Friday, March 11, 2011


Turnips, a root vegetable I have been familiar with, are a food I only recall eating plain and raw, with salt. 
As a small boy I would eat one very occasionally. They packed a little bit of a sharp taste, sort of like a radish, but not nearly as strong. The larger turnips, the ones we would normally eat, would normally have a little bend in them - they were not real crisp. I recently ate a small turnip and found that it was quite crisp and more flavorful. The purple portion of the turnip is the part of the root that has been above ground and changed color as a result of sunlight. 
Turnip leaves, which I don't recall seeing in stores, can be eaten as "turnip greens" and are similar to mustard greens in taste. I have recently eaten pickled turnip in several Mediterranean restaurants which is quite good. Turnips were a staple food in Greece and Rome and were popular in Britain, a staple, before arrival of the potato. They are commonly braised, roasted, sauteed and boiled, although I don't recall ever eating it prepared in that way. I recently used some boiled in root vegetable soup I made which I"ll be blogging on. They are one of the 1001 Foods You Must Taste Before You Die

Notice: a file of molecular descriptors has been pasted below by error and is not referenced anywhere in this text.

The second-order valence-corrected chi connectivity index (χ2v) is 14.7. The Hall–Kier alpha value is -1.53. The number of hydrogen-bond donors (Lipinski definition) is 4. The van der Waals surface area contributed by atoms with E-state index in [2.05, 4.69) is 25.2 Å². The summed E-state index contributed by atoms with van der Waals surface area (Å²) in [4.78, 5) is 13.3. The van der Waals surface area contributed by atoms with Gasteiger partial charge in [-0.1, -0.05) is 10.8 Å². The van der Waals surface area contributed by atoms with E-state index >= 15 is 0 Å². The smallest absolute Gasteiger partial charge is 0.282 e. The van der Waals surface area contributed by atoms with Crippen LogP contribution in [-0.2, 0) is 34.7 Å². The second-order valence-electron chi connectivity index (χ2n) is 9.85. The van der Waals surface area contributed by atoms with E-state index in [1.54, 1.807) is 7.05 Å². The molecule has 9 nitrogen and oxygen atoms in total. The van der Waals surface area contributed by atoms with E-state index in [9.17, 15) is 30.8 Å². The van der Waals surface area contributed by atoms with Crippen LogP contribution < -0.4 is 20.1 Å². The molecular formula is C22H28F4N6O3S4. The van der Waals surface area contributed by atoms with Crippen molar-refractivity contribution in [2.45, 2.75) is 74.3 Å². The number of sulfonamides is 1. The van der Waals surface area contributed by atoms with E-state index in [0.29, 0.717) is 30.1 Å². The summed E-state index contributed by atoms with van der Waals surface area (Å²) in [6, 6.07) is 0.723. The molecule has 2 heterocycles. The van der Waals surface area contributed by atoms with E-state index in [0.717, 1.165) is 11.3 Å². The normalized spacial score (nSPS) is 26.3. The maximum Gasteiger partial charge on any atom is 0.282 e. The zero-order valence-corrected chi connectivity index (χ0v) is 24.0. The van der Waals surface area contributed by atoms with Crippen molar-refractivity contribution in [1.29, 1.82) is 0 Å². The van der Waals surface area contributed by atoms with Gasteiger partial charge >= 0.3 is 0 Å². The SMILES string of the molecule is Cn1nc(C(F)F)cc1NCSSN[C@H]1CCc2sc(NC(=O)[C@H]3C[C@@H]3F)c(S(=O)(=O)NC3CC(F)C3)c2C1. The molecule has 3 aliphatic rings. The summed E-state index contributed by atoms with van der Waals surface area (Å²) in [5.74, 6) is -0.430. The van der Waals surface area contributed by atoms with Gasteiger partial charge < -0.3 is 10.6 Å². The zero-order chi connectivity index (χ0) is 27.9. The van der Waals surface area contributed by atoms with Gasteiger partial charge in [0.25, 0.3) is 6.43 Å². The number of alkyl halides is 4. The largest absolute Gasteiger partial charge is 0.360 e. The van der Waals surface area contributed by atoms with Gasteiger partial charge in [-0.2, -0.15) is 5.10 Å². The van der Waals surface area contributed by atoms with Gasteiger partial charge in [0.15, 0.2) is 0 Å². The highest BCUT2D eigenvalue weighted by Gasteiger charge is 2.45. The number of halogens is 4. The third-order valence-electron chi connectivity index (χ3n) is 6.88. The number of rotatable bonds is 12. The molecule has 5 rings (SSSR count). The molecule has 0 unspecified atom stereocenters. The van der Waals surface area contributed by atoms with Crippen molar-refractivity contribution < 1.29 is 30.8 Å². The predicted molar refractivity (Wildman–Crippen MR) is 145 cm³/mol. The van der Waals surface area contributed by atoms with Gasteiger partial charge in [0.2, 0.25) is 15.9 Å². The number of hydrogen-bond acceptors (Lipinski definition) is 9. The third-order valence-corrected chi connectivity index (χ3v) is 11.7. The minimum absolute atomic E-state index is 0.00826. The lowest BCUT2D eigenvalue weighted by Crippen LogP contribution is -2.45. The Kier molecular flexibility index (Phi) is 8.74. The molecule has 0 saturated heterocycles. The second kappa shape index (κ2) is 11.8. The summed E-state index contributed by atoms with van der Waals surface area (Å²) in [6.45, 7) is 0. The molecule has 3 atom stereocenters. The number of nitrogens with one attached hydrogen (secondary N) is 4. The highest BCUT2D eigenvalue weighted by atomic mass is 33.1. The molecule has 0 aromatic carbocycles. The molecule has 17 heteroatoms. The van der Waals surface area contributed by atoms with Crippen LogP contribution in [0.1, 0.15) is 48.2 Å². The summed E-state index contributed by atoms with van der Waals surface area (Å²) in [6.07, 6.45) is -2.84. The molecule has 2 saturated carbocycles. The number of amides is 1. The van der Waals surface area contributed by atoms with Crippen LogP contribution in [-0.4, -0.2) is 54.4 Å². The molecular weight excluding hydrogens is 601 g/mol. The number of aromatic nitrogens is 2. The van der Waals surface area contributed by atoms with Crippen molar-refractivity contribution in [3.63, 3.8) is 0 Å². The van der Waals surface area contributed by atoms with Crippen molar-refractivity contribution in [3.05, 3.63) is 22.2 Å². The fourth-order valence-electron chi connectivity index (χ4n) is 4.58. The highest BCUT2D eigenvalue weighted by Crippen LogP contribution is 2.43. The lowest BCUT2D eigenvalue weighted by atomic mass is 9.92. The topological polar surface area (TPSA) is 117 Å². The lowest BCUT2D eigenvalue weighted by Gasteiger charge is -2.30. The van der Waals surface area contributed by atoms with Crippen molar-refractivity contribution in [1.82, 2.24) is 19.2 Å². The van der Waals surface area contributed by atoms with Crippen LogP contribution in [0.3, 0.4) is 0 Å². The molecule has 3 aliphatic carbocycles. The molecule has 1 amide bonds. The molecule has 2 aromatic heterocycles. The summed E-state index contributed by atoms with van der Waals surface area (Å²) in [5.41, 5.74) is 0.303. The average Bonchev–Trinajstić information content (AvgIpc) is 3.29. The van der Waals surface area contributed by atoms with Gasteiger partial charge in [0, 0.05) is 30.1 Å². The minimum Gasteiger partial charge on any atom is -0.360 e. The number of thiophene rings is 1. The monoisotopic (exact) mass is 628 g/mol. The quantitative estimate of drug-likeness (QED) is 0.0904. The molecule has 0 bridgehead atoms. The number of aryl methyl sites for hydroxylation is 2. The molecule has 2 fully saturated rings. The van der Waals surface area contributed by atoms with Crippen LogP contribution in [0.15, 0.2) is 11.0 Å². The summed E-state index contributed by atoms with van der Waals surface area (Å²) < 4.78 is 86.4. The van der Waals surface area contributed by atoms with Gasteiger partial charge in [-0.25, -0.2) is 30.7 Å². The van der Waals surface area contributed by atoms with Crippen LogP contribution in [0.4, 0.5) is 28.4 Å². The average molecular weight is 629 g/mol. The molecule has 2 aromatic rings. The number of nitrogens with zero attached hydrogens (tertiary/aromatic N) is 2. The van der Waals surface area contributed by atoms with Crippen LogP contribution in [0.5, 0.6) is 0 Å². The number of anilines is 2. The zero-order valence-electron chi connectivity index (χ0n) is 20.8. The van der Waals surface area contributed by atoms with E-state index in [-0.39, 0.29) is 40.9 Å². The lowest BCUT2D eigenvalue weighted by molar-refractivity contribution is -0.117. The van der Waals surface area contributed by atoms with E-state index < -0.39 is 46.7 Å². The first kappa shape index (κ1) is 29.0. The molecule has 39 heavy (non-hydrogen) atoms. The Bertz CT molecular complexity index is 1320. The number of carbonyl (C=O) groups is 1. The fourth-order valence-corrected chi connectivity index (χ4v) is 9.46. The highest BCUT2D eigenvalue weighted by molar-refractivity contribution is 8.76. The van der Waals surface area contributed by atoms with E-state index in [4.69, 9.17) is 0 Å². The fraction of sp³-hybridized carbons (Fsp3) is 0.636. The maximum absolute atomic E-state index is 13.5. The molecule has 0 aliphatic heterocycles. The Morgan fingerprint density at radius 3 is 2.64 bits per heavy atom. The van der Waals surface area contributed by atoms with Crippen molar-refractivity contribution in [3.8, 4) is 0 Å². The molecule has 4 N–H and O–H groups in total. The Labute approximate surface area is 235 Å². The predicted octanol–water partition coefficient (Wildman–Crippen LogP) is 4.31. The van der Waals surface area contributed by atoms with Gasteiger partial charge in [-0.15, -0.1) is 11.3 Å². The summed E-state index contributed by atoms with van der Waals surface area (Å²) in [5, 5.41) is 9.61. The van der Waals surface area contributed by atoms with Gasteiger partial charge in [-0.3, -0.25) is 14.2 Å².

After the initial post, I decided to try frying some turnip in olive oil. 
It was like a revelation to me. It softened up, took on the nice taste of the oil and salt and was much like fried potato. 
I can now understand why it was such a popular dish before the introduction of the potato in Europe. It really does have a variety of uses. It is something I will use in the future because it is such a fun, unexpected addition to dishes for which potatoes are the usual staple. 

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